Experiencing Hallucinations in Daily Life:

The role of thinking about thinking.

Hallucinations refer to unusual experiences, such as hearing or seeing things that are not actually there. These experiences are common in mental health challenges like schizophrenia, and best-practice treatment involves combining antipsychotics and cognitive behavioral therapy. Both are effective but only for a proportion of people experiencing these distressing symptoms. A new, therapeutic mechanism suggests hallucinations may result from failures in metacognition. Metacognition is defined as the ability to “think about thinking” or the way one thinks about one’s experience. Studies have shown that those with mental health challenges have poorer metacognition, and there may be a relationship with hallucinatory experiences. Understanding the relationship between metacognition and hallucinations could lead to improved therapeutic interventions.



The main goal of this pilot project is to understand more about the experience of hallucinations (e.g. hearing a voice or seeing something that others cannot), for individuals who hallucinate daily. We want to understand whether hallucinations may be associated with the way people think about themselves and their thinking and abilities within the moment.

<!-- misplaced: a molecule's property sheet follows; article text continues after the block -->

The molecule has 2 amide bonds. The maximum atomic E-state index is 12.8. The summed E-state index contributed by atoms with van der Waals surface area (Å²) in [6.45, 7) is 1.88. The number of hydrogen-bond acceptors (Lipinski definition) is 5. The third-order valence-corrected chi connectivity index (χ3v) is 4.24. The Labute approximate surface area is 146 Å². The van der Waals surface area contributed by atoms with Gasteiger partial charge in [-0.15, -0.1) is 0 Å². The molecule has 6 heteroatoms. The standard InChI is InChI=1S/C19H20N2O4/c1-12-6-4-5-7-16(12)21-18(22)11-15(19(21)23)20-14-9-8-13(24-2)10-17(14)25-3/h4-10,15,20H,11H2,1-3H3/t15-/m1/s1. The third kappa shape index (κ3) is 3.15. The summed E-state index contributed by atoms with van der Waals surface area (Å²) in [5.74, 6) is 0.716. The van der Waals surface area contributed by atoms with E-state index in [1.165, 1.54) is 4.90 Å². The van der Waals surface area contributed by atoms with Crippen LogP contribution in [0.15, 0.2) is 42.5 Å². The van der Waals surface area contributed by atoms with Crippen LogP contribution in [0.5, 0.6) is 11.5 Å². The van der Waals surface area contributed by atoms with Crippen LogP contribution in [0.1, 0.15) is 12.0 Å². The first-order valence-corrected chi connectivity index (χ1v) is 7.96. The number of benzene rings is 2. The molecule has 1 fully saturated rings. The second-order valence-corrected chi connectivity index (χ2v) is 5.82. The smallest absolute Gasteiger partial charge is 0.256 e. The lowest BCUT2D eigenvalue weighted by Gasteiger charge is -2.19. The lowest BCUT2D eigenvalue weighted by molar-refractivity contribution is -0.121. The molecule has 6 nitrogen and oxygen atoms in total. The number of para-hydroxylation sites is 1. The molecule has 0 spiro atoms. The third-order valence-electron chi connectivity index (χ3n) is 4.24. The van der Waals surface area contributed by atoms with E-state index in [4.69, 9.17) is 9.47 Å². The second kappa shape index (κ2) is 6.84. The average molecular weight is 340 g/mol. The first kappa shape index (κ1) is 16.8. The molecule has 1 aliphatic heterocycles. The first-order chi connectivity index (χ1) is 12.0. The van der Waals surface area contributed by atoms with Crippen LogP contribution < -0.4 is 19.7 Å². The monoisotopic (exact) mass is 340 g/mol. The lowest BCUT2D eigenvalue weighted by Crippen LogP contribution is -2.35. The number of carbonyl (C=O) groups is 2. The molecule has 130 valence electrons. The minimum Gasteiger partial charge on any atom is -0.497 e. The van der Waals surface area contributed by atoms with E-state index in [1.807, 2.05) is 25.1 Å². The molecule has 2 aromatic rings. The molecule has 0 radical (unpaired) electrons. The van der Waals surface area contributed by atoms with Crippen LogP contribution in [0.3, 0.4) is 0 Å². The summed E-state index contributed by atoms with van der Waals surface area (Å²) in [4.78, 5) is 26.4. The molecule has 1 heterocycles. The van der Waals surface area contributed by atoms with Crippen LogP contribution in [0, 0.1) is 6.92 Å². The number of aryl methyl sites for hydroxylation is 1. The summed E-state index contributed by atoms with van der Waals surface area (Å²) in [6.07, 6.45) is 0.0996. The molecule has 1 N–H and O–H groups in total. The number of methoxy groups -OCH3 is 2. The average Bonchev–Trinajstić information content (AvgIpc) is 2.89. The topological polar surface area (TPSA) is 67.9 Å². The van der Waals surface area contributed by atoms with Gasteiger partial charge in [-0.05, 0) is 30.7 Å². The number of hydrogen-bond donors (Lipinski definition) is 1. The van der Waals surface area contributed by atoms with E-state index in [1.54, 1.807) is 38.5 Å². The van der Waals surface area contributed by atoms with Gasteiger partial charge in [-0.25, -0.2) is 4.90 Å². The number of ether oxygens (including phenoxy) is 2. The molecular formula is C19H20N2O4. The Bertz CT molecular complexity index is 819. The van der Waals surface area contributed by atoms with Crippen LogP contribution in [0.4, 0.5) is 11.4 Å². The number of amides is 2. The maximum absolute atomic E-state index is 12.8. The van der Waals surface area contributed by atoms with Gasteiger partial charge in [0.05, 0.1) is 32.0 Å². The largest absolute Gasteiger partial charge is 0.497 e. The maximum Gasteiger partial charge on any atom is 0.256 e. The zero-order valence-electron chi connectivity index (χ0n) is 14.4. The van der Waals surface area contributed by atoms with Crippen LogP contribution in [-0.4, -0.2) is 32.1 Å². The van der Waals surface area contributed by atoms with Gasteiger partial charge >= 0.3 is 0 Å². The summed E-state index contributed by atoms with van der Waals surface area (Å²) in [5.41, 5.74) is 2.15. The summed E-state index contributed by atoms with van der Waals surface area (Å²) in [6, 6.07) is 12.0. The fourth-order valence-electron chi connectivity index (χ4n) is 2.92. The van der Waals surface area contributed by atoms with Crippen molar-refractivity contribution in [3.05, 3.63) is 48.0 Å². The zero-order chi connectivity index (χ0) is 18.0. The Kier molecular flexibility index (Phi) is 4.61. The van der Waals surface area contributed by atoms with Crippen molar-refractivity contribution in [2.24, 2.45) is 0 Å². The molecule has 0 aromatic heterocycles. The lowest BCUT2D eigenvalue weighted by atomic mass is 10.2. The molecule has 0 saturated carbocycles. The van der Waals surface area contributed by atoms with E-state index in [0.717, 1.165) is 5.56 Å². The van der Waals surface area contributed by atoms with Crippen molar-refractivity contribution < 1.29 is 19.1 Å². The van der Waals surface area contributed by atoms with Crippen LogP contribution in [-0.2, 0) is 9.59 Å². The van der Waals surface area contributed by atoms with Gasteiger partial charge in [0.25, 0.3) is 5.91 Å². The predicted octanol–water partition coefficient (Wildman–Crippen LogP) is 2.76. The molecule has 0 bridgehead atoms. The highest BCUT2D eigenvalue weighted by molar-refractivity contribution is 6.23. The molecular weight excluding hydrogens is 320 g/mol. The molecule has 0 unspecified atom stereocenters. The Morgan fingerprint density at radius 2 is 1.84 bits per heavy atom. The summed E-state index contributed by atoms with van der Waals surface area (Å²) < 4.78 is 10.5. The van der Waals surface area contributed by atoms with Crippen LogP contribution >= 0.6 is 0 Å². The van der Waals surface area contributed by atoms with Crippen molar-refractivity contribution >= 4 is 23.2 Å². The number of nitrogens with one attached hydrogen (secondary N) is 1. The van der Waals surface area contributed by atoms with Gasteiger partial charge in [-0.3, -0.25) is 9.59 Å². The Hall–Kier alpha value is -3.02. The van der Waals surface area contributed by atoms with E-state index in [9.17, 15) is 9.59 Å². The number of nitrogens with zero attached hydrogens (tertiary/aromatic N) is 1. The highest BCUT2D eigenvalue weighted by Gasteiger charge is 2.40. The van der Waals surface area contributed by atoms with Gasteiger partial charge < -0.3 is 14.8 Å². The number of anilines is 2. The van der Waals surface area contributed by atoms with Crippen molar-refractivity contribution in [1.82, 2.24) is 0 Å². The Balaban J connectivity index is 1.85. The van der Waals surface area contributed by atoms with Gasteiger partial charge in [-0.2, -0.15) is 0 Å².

This pilot study is being conducted through the International Consortium on Hallucination Research. The project, Metacognition and Predictive Processing, is in collaboration with researchers from the UK and US. It has two parts (outlined below) and will be completed online and remotely to enable efficient recruitment of 30 US participants who experience daily hallucinations.

Part 1
We will ask participants to complete several questionnaires about their unusual experiences/hallucinations, mood, and thinking processes. This phase will take around 30 minutes.

Part 2
We will ask people to complete short surveys on their mobile phone across a 14-day period. The short surveys will take around 1-2 minutes to complete each time and ask questions about the participant’s current mood, thinking, behaviors, and experience of hallucinations. We will use a mobile application called MindLAMP, which is a measurement-based care platform for research and clinical use. This gives participants the opportunity to not only answer questions for the study but to review changes in the reporting of their own experience across the study period.


Corinne Cather, PhD


Abigail Wright, PhD


Additional Collaborators

Matteo Cella, PhD; Geoff Davies, PhD; Viktor Dlugunovych, MBA; Kathryn Greenwood, PhD; Nicola McGuire, MSc; Jamie Moffatt, MSc; Marcella Montagnese, MPhil; Emma Palmer-Cooper, PhD; Til Wykes, DBE, FAcMedSci, FAcSocSci, DSc.


Funding for this project was provided by the MGH COE/Massachusetts Department of Mental Health.